The homesteading of the ruling class’s unjustly acquired property is a major focus for many left-leaning market anarchists. Many market anarchists cite Murray Rothbard’s article “Confiscation and the Homestead Principle,” in which he argued that capitalist firms that received most of their profit from state intervention in the economy should be regarded as branches of the state, and their plant and equipment treated as unowned and subject to homesteading by their own workforces or the consumers they served.
Rothbard even spoke of anarchists seizing the state as a prelude to dismantling it, and nationalizing state capitalist property and handing it over to workers and consumers as part of the dismantling process.
Some anarchists take a similar view of progressive taxation of the super-rich, on the grounds that it’s simply a corrective measure to the state policies that conferred enormous monopoly rents on the privileged classes in the first place.
But aside from the question of principle, I fear that this approach is a diversion from a strategic standpoint. Before we talk of using the state as a mechanism to correct the results of state-conferred privilege, we should remember what states are and who they work for. A state is the instrument for the political means of acquiring wealth, run for the benefit of a ruling class; and by definition, a majority of producers can never directly control the state.
Many of the plutocrats, especially those in the “progressive” strand, are probably smart enough to figure out the crisis tendencies, like overproduction and underconsumption, that result from unlimited privilege, and to act through their state to correct the worst excesses of the system. The “progressive” or “green” strand of capitalism, represented by Bill Gates, T. Boone Pickens, et al, sees a partial redistribution of purchasing power as a corrective mechanism to guarantee that the overall system of privilege and wealth extraction continue to the maximum feasible extent. You have to spend money to make money.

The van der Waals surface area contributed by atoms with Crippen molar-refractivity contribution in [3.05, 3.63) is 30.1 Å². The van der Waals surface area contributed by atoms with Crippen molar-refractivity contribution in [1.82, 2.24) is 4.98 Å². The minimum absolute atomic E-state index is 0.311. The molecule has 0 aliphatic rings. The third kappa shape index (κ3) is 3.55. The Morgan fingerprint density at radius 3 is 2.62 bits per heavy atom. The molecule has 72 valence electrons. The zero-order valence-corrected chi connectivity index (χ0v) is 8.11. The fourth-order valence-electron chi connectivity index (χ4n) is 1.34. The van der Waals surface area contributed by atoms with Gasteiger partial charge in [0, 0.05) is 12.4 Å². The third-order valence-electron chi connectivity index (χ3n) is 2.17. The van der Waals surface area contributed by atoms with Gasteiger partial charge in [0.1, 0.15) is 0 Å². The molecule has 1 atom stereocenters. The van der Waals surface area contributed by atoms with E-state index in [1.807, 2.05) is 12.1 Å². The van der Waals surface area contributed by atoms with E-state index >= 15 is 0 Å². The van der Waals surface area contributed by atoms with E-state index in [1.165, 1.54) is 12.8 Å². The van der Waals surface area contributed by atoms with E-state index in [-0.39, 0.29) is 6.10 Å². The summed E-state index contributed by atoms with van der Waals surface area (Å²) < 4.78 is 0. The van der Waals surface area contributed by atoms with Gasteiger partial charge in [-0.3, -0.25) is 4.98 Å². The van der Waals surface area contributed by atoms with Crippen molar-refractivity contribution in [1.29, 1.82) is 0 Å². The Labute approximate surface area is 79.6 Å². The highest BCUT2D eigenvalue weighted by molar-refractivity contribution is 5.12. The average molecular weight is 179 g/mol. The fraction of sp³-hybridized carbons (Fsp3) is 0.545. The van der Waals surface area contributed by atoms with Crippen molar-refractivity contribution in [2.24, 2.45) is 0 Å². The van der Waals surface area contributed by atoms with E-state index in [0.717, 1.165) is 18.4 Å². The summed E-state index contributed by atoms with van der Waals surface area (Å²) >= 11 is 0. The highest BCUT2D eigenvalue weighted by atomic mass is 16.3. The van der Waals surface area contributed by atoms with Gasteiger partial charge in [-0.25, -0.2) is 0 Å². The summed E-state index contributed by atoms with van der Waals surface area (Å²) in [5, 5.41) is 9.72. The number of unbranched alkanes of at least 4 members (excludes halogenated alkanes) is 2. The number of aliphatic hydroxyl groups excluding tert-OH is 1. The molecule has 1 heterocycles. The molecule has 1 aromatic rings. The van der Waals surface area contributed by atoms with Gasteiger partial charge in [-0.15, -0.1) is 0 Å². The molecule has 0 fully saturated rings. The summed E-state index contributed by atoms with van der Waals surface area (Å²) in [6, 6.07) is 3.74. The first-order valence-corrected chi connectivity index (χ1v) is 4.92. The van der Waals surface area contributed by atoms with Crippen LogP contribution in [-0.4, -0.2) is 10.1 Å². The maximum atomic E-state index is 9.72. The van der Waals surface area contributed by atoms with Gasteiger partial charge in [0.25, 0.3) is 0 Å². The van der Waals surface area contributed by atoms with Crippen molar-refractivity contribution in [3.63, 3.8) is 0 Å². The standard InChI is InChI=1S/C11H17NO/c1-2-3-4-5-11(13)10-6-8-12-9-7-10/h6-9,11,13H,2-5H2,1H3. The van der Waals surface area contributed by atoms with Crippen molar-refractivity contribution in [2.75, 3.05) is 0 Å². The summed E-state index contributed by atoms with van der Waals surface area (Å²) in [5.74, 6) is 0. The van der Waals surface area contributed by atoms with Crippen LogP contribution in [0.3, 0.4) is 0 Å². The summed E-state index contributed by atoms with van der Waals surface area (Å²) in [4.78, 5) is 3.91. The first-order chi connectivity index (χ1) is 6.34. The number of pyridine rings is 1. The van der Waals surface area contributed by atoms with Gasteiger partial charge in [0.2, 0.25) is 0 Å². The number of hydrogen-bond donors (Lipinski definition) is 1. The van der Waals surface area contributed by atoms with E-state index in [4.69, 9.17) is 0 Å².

It’s just another part of the same general theme I keep harping on: the factions of organized capital that support liberal Democrats and New Deal-style consensus capitalism are like a smart farmer who figures he’ll maximize his wealth in the long run by spending a bit more now to take good care of his draft animals.
And the amount of money they’re taxed to fund welfare to the underclass, in order to prevent destabilizing levels of hunger and homelessness, is a small fraction of what they extract from the non-destitute working and middle class, through unequal exchange.
So people like Bill Gates probably welcome progressive taxation as a form of innoculation against things like having their copyrights and patents voided.
On the other hand, if we do our jobs right, seizing the privileged classes’ surplus wealth will be a moot point, because before we’re done it will all be worthless to them anyway. The state capitalists have pursued models of extensive growth from adding more subsidized inputs, because the state has given them preferential access to capital and large tracts of land. The counter-economy, as a matter of necessity, must follow an intensive growth model based on more efficient extraction of value from the same level of inputs, and on reducing the capital outlays and overhead required to support a comfortable standard of living. The process was envisioned by Vinay Gupta in “The Unplugged” as “buying out at the bottom”: workers and consumers drop out of the state capitalist system and take advantage of new, low-capital outlay, low-overhead technologies. The upshot will be that, as workers drop out of the system and consumers stop buying its products, the state capitalists will find their large agglomerations of land and capital to be worthless to them: idle factories and idle plantation farms, with a shrinking number of people willing to work them or buy their products.
We’re beginning to see the fulfillment of that vision right now, as the reduced costs of doing things is making most investment capital superfluous. As Rushkoff described it, the desktop and network revolutions reduced the capital outlays required for production in the information and culture industries by two orders of magnitude. And we’re seeing a similar development, with the micromanufacturing revolution, in the capital costs of physical production.
The main struggle, from the standpoint of the counter-economy, won’t be remedying the lack of capital—the capital is becoming increasingly useless to us. The struggle will be combating the state capitalist system’s attempts to prohibit doing things more cheaply and efficiently. Reducing the capital outlays and overhead costs of the countereconomy, and defending it against attempts at suppression, are our main revolutionary orders of business.